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Yes, you can do that. And indeed the signal constructed from the incoming circularly polarised signals WILL then be picked up by the H or V probe of the universal LNB. So your receiver will have a strong H or V signal arriving at it and you will thereby have good reception of the channels carried on that L/R beam.
But you will now find that the incoming linearly polarised signals have been negatively affected by the Teflon and THEY are now aligned at 45 degrees to the H/V probes. So you will have circularly polarised channels coming through but not the linear ones!
And yes, you can choose something midway. At least then you would get partial reception of both - but the effective signal strength ariving at the receiver would be reduced in all cases.


WHAT'S THE SOLUTION TO THIS DILEMMA THEN?
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The problem is arising because the polarisor of the universal LNB is fixed. So the solution is simply not to use a universal LNB, but instead to use an LNB with a polarisor that can itself be adjusted (or "skewed") - or, of course, a separately controlled polarisor. In either case, we are talking about a magnetic or mechanical (polarotor) polarisor. The receiver will also need to be capable of driving such a device, and that means usually an exensive high-end model is required.
So in summary, we insert and align the depolarisor so that incoming circularly polarised signal are reconstructed at 45 degrees, and then have the receiver apply a 45 degree skew whenever switching to that transponder. Note that whether the signal was originally circularly or linearly polarised, only linear(H or V) signals are arriving at the receiver. So the transponders carrying circularly polarised signals are identified in the receiver's settings as H or V - just like the linearly polarised ones. Only difference is that the skew is applied when switching to channels originating on the circularly polarised beam.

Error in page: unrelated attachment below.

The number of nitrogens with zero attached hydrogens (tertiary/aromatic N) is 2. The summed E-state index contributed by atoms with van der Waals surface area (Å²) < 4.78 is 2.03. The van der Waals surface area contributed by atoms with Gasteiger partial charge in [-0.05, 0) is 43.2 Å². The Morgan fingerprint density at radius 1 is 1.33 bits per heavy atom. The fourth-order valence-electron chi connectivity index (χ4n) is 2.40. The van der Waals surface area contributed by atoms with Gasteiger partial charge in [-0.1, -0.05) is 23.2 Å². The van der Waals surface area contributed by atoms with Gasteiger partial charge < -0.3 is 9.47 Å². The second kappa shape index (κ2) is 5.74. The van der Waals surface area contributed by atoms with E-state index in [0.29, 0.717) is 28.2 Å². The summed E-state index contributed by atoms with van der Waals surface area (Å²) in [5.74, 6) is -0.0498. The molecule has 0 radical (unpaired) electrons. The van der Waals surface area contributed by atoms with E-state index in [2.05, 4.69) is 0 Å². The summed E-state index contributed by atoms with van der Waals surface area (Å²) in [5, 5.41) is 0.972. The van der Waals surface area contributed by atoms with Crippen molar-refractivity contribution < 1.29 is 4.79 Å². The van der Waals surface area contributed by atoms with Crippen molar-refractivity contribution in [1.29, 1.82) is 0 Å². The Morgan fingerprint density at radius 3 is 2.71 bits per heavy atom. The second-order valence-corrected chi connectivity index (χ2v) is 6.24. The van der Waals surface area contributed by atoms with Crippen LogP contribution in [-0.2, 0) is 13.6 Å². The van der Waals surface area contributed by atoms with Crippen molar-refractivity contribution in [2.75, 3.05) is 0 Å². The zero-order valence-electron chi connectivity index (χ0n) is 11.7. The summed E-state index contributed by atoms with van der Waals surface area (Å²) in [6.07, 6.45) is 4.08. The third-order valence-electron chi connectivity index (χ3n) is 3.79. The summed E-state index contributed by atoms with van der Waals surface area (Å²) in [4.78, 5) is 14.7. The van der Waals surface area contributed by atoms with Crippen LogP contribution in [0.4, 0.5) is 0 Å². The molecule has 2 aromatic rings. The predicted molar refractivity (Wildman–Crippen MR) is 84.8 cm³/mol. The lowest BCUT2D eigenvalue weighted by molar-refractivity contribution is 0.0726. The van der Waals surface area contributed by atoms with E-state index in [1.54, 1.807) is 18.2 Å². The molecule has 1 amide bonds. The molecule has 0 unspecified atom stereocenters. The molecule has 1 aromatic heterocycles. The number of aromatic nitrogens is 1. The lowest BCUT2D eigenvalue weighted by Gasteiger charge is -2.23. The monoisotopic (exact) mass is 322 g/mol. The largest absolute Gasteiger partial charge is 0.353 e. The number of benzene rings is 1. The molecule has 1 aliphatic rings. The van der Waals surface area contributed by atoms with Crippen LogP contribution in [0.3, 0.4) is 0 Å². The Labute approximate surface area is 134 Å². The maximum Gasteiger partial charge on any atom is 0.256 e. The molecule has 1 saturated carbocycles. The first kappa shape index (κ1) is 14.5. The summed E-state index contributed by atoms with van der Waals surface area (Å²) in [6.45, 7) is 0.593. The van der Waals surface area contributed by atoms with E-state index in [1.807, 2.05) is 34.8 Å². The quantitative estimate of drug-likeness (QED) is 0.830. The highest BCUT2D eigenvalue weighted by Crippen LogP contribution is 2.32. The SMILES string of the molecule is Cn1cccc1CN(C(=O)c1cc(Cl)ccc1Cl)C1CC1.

SO I WON'T USE A UNIVERSAL LNB.
BUT WON'T I THEN HAVE PROBLEMS SWITCHING H/V or HIGH/LOW?
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There are always alternatives for that. Either there will be alternative switching methods, or else LNBs with multiple different outputs passed to an external switch/distribution system. So the theoretical answer is: no, you won't lose functionality.
However, in practise many modern "standard" consumer receivers ONLY operate with universal type LNBs. And since we had already established you need a high-end (or at least non-standard) receiver to drive the polarisor, you had already given up on the idea of using that Murdoch Kiddybox, right...?


I'VE DONE ALL THIS AND STILL I'M NOT GETTING A SIGNAL
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The final thing to be aware of is that circularly-polarised signals tend to be weaker anyway, and this is especially true in C-Band, where they are most commonly found. C-Band (the "C" has NOTHING to do with "Circular", by the way) is a lower band of frequencies than the Ku band most common in Europe. And one of the properties of microwaves is that the signal concentration at the target area rapidly reduces with reducing frequency. It is simply not possible to focus low-frequency signals as tightly as high-frequency ones. C-band footprints typically cover areas as large as an entire hemisphere, but the signal strength at any given spot is very low. This is why they are ideal for covering the US, but also why such big dishes (2m or more) are needed to reliably receive them.